Gold closed at 542.20 dollars an ounce on Friday, up 4.3% (and more than 7% for the past two weeks) from $519.70 at the end of the week before. The dollar closed at 0.8239 euros on Friday, down 2.4% from 0.8440 the week before. That puts the euro at 1.2137, compared to 1.1849 at the previous Friday's close. Gold in euros would be 446.73 euros an ounce, up 1.9% from the previous week's 438.60. Oil closed at 64.31 dollars a barrel on Friday, up 5.4% from $61.04 the week before. Oil in euros would be 52.99 euros a barrel, up 3.0% from 51.43 for the week. The gold/oil ratio was 8.43 down 1.0% from 8.51 the week before. In the U.S. stock market, the Dow closed at 10,959.31, up 2.3% from 10,717.50 the week before (down when denominated in gold and oil, though). The NASDAQ closed at 2,305.62 on Friday, up 4.5% from 2,205.32 at the previous week's close. The yield on the ten-year U.S. Treasury note was 4.37%, down two basis points from 4.39 the week before.

Another odd week where the Mainstream Media in the U.S. are trying to push their rosy economic scenario while gold and oil are up sharply, and the U.S. seems to be careening from two disastrous and expensive military defeats while planning several more. Iran, Syria, Venezuela, Cuba? Which will it be? And it is doing this planning with a major constitutional crisis looming (that is, if there is any constitution left to have a crisis).

Speaking of Iraq, lost in the bad news for the U.S. on the battlefield was the news that the International Monetary Fund's prescription for Iraq is working like a charm in producing the classic "IMF Riot":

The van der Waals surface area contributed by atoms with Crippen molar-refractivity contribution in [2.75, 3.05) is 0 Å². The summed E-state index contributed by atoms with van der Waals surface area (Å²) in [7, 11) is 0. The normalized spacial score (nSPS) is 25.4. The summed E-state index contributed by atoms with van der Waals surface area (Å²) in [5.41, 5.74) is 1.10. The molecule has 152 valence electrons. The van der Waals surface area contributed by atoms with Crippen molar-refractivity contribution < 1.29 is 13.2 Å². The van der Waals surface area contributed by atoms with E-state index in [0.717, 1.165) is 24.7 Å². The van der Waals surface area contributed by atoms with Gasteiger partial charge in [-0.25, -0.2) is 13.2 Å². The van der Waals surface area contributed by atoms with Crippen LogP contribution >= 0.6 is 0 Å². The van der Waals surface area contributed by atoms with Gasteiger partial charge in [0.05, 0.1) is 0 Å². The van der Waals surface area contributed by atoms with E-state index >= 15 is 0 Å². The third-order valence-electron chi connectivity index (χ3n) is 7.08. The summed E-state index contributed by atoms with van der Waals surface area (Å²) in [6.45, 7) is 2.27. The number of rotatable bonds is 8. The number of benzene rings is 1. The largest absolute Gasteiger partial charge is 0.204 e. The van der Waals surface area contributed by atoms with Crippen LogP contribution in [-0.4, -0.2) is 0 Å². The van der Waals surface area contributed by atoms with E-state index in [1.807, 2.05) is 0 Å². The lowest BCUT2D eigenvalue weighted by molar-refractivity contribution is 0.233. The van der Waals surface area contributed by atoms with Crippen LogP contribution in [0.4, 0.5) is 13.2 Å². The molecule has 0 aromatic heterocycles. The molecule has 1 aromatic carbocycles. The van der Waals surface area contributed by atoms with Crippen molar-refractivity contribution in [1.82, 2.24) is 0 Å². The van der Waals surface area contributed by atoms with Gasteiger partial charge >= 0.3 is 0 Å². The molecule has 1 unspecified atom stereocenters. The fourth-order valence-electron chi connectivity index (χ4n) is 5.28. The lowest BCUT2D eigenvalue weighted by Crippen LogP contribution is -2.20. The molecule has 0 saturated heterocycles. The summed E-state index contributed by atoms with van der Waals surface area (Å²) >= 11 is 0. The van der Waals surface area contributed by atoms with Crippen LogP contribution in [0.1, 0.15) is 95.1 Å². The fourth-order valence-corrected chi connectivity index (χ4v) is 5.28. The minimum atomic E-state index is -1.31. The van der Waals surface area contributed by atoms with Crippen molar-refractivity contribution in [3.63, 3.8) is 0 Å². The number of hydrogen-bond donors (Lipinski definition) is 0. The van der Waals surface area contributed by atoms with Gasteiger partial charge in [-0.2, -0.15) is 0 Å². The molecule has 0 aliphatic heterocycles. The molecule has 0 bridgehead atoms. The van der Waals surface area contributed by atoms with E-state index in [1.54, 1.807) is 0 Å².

IMF Occupies Iraq, Riots Follow

By Matthew Rothschild
The Progressive
Tuesday 03 January 2006

Bad enough that the US military is occupying Iraq.

Now the IMF is occupying the country.

In December, the International Monetary Fund, in exchange for giving a loan of $685 million to the Iraqi government, insisted that the Iraqis lift subsidies on the price of oil and open the economy to more private investment.

As the IMF said in a press release of December 23, the Iraqi government must be committed to "controlling the wage and pensions bill, reducing subsidies on petroleum products, and expanding the participation of the private sector in the domestic market for petroleum products."

The impact of the IMF extortion was swift and brutal.

"Since the Dec. 15 parliamentary election, fuel prices have increased five-fold, mostly because the outgoing government of Prime Minister Ibrahim Jafari has cut subsidies as part of a debt-forgiveness deal it signed with the International Monetary Fund," the Los Angeles Times reported on December 28.

"The move has shocked Iraqis long accustomed to hefty subsidies of gasoline, kerosene, cooking gas, and other fuels."

Iraqis are getting a nasty taste of the IMF's medicine. "Over the summer, gas was selling for about five cents a gallon," the LA Times noted. "Now it's about 65 cents, and at the end of the price increases, gasoline will cost about the same in Iraq as it does in other countries in the Persian Gulf, about $1 per gallon. The prices of kerosene, diesel, and cooking gas have seen similar or steeper increases." The price of public transportation has also gone up significantly.